The Digital Financial Assets Law seemed like a legislative slam dunk in California for critics of the crypto industry.
But strong bipartisan support — it passed 71-0 in the state assembly and 31-6 in the Senate — wasn’t enough to convince Gov. Gavin Newsom that requiring crypto companies to register with the state’s Department of Financial Protection and Innovation is the smart path for California.
After months of “extensive research and outreach,” Newsom said Friday, he came to the conclusion that “a more flexible approach is needed to ensure regulatory oversight can keep up with rapidly evolving technology and use cases, and is tailored with the proper tools to address trends and mitigate consumer harm.”
With debates over how to regulate digital assets underway in D.C., he also argued that “it is premature to lock a licensing structure in statute without considering … forthcoming federal actions.”
The bill’s proponents blasted the veto.
“Crypto Bros 1, Consumers 0,” the Consumer Federation of California, the bill’s sponsor, said in a statement.
“Strong bipartisan majorities in the Legislature and a broad coalition of support apparently aren't as important as the opposition of some rich crypto bros and big tech,” executive director Robert Herrell said.
Assemblymember Tim Grayson, who introduced the bill, denounced the crypto market for being as “underregulated at best and deliberately rigged against everyday consumers at worst,” arguing that “a financial market cannot be considered healthy if there are no guardrails in place to protect consumers from scams and bad actors.”
The crypto industry, on the other hand, was ecstatic.
Jake Chervinsky, the Blockchain Association’s head of policy, said in a tweet that Newsom “deserves serious respect for making the right call,” adding that what the California governor did “takes guts, & he did it for all the right reasons.”
Katherine Dowling, general counsel and chief compliance officer at Bitwise, agreed, saying, “The veto is 100% the right decision and his reasoning is spot on.“
“The bill would have been harmful to current crypto businesses and innovation in the state of California,” she told Protocol. “We need collaboration and discourse to establish clear, purpose-built regulations, not a patchwork quilt of potentially competing and conflicting regulations.”
The crypto industry had warned that California could end up repeating the mistakes of New York, where a controversial licensing requirement for crypto companies ended up driving major companies like Kraken out of the state.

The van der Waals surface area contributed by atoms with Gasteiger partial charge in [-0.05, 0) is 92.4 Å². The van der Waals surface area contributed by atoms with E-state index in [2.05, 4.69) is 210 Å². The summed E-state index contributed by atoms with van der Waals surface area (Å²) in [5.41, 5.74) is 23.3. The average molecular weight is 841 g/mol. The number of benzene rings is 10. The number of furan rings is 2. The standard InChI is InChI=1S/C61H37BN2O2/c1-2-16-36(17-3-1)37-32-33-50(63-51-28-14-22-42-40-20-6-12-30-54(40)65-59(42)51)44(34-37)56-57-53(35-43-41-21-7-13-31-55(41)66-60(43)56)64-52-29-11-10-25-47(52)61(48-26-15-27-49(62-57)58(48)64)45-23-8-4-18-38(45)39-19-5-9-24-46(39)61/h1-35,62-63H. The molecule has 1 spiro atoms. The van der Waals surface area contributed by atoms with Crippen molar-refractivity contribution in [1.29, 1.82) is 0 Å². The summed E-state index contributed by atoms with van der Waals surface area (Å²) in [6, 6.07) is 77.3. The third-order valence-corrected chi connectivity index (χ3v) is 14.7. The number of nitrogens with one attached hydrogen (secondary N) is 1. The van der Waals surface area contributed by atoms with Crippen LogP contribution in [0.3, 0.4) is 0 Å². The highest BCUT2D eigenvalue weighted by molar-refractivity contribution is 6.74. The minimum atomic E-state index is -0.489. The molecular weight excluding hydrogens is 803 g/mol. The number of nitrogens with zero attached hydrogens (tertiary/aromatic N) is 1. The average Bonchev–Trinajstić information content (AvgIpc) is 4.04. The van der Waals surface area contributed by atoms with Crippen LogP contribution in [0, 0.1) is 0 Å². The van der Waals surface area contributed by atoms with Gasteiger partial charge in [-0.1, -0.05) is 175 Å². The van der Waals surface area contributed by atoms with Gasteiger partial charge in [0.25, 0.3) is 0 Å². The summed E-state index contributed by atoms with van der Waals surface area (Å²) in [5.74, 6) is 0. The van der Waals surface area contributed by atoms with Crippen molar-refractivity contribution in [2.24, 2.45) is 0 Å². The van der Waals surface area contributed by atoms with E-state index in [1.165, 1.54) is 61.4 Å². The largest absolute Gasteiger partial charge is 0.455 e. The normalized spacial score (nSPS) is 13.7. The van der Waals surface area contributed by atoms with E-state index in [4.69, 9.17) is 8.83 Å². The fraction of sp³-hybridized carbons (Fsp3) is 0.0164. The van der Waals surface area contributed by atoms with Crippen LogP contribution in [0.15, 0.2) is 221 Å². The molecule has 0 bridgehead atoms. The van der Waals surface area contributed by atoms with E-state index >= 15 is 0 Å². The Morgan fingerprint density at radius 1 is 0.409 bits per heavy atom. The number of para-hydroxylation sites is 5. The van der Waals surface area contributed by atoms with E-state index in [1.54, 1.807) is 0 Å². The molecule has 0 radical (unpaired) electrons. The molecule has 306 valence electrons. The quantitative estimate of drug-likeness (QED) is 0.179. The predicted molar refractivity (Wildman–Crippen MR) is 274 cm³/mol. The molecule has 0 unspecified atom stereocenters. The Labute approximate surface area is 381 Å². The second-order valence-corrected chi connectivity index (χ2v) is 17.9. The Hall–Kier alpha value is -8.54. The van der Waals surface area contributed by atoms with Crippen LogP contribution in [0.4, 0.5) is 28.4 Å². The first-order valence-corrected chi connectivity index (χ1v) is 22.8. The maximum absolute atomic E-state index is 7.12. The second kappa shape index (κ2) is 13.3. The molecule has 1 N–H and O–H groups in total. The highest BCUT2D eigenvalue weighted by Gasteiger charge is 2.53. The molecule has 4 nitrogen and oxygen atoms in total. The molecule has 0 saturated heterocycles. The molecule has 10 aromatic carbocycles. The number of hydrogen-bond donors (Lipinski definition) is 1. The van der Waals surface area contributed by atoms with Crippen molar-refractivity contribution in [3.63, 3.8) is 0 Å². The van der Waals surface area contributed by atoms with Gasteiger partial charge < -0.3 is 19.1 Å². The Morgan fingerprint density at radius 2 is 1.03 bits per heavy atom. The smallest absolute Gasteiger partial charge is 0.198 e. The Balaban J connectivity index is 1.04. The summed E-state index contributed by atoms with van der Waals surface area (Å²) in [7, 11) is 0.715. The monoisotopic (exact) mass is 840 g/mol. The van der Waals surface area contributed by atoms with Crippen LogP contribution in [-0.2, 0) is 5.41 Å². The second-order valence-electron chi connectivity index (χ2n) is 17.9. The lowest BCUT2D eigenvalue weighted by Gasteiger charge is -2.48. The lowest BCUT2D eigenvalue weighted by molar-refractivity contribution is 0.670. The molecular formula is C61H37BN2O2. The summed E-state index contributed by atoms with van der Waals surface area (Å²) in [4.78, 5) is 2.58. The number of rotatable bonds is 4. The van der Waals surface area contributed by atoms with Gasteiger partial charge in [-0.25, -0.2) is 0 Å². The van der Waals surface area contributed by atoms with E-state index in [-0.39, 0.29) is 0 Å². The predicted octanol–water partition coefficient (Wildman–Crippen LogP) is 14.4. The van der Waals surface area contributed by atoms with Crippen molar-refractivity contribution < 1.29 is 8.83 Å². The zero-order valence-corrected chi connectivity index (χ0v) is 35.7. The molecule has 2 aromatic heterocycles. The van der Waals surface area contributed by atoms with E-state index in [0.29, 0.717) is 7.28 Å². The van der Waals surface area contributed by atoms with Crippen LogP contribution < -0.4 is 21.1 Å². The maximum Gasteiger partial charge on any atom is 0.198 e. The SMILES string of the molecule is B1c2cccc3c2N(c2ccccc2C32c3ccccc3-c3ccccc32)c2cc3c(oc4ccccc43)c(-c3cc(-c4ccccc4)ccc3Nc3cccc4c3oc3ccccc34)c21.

“There’s always a risk that overregulating any new industry stifles innovation in a way that even the regulator may come to regret,” Omid Malekan, who teaches blockchain and cryptocurrencies at Columbia Business School, told Protocol. “This is particularly true for crypto because it is a global industry.”
Miles Jennings, general counsel for crypto at Andreessen Horowitz, praised Newsom for demonstrating “a strong show of support for the Web3 industry,” adding in a tweet, “He’s given us a great opportunity to help CA lead Web3.”
But it’s not clear if Newsom’s move signals an indefinite laissez-faire regime in the Golden State.
Newsom actually offered a more nuanced explanation for the veto. He noted that he shared the bill’s “intent to protect Californians from potential financial harm while providing clear rules for crypto-businesses operating in this state.”
He cited financial reasons for rejecting the plan, saying “standing up a new regulatory program is a costly undertaking, and this bill would require a loan from the general fund in the tens of millions of dollars for the first several years.”
Suzanne Martindale, head of California’s Division of Consumer Financial Protection, had also cited the challenges of setting up a new licensing structure, saying in a June interview with Protocol that the DFPI would have to “pivot quite substantially to implement a new licensing program that may indeed override some of the work that we were contemplating doing on the regulatory and administrative level.”
The DFPI had no comment on Newsom’s veto. But in her earlier interview, Martindale had suggested that a new licensing program, besides being potentially expensive and complicated, may not even be necessary.
She said existing state law already gave the state “broad definitional jurisdiction over financial products and services.”
“Starting at the high level, I am not someone who says, ‘Oh, there’s a new technology involved. Therefore, we need entirely new laws,’” she said. But California regulators, she stressed, “know we need to act … We are getting complaints where people are just straight-up being defrauded,” she added.
Marc Fagel, the SEC’s former regional San Francisco director, said the Newsom veto highlights the dilemma faced by states in figuring out how to deal with crypto.
“Crypto is proving a difficult high-wire act for legislators and regulators,” he told Protocol. “I suspect they’re all trying to balance well-justified concerns about crypto’s legitimacy and hazards with the political risks of regulating something which is proving popular and lucrative. And as usual, it falls on enforcement bodies to clean up the messes.”